Slavery first began when powerful individuals, with the force of arms, guarded their surplus food storage so that only they could access them, whereas before, surplus food storage was considered communal property that everybody had an equal share to.
Now let's put ourselves in the shoes of such a powerful, wealthy individual with a guarded, private food surplus that only he can access. The land around him needs to be tilled and worked, and he needs to "hire" workers who will do that for him. In exchange for the workers' labor, he gives them enough of his surplus food storage to survive. There would be no reason for him to give his laborers any more than the bare minimum, and so the laborers were always on the edge of starvation - if their master refused to employ them, then they would die of starvation.
We see that there are two options - work for the master and get barely enough to eat, or don't work for the master, have no access to food, and die. A strong man alone could go off on his own and create his own farmland, but if he did so, he would be vulnerable from other such opportunistic men who would seize his newfound land unless he had an army to protect himself. An option would be for a group of men who would agree to protect each other from squatters and invaders. Families had no choice - women and children couldn't survive under such conditions, so they were forced to go into slavery. The children of the first generation of slaves would have nowhere else to go, for their master was the only source of food. Thus, slavery became hereditary, and the master-slave relationship was born, and would last for millennia.
The unfortunate thing is that there is no incentive to pay a slave more than the subsistence wage - that is enough food to barely survive. Slaves were in very high supply, and their population was always increasing, so the price for their labor never would go up. Pretty much, it goes like this, even in modern times: if you have lots of choices, you are more free; if you have little or no choices, then you are more toward the slave end of the spectrum.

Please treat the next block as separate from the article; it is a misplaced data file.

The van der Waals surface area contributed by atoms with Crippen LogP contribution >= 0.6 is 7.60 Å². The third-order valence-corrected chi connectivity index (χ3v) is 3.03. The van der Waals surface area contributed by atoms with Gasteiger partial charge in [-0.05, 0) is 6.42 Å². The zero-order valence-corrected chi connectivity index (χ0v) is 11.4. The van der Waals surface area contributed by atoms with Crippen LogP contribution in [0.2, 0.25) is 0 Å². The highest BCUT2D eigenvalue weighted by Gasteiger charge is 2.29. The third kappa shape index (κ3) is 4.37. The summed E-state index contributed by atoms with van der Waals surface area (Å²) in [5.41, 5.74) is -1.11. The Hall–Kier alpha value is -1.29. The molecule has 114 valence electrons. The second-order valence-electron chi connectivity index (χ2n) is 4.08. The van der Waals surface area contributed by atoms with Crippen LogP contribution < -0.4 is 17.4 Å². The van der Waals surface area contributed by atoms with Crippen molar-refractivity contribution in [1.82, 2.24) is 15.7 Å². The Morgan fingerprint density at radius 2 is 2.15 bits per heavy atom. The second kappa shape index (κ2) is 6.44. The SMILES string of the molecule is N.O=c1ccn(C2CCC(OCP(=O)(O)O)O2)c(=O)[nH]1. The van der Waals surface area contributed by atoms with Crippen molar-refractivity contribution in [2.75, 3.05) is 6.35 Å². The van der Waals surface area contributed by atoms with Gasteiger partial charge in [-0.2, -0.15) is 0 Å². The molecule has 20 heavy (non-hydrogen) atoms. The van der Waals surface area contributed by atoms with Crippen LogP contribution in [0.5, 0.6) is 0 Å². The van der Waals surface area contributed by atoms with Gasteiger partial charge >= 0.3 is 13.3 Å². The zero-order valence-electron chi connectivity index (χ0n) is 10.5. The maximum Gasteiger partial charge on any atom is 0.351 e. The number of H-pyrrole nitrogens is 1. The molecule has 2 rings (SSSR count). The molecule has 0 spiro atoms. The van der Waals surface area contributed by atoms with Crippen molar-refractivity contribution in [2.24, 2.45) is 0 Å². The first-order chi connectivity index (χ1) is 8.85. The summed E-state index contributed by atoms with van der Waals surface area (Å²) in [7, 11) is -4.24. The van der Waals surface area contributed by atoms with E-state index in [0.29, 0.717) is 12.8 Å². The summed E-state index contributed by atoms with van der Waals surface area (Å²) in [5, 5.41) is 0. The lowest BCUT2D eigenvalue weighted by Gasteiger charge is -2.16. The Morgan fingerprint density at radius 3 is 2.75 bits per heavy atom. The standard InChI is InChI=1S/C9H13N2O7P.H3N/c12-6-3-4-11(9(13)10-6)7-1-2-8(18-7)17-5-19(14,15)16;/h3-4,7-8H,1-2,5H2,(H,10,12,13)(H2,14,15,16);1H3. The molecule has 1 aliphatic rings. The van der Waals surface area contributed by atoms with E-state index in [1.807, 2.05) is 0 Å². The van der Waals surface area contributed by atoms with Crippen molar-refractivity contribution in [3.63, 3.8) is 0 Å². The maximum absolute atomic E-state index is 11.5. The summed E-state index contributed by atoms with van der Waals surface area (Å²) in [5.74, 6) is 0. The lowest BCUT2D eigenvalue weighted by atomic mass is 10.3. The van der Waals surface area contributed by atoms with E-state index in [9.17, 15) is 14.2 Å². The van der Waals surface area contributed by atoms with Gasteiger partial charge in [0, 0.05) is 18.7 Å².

Slavery became institutionalized as time passed because religion and supernatural forces condoned it, and soon, it never came to the mind of slaves that their condition was at all unjust or brutal - both the slaves and their masters accepted their status of birth without undue question, for every day reality of survival, reproduction, work, religious rituals, and sleep dominated their lives. When one does not have free time to contemplate, notions of freedom, fairness, and equality are nonsensical, and immediate practical needs dominate. Soon enough, slavery became a way of life.
It's all a matter of basic economics. The law of supply and demand breaks down when you don't have free markets. Individuals are forced to supply their labor for free, whereas today we supply our labor, and we get paid a market value for it. Most people today have a choice of work for company A vs. company B, work for free (volunteer), etc. Essentially, masters gave the to-be slaves one choice - work for free, or die. And because anything was better than death, the to-be slaves were forced to work, and thus became slaves.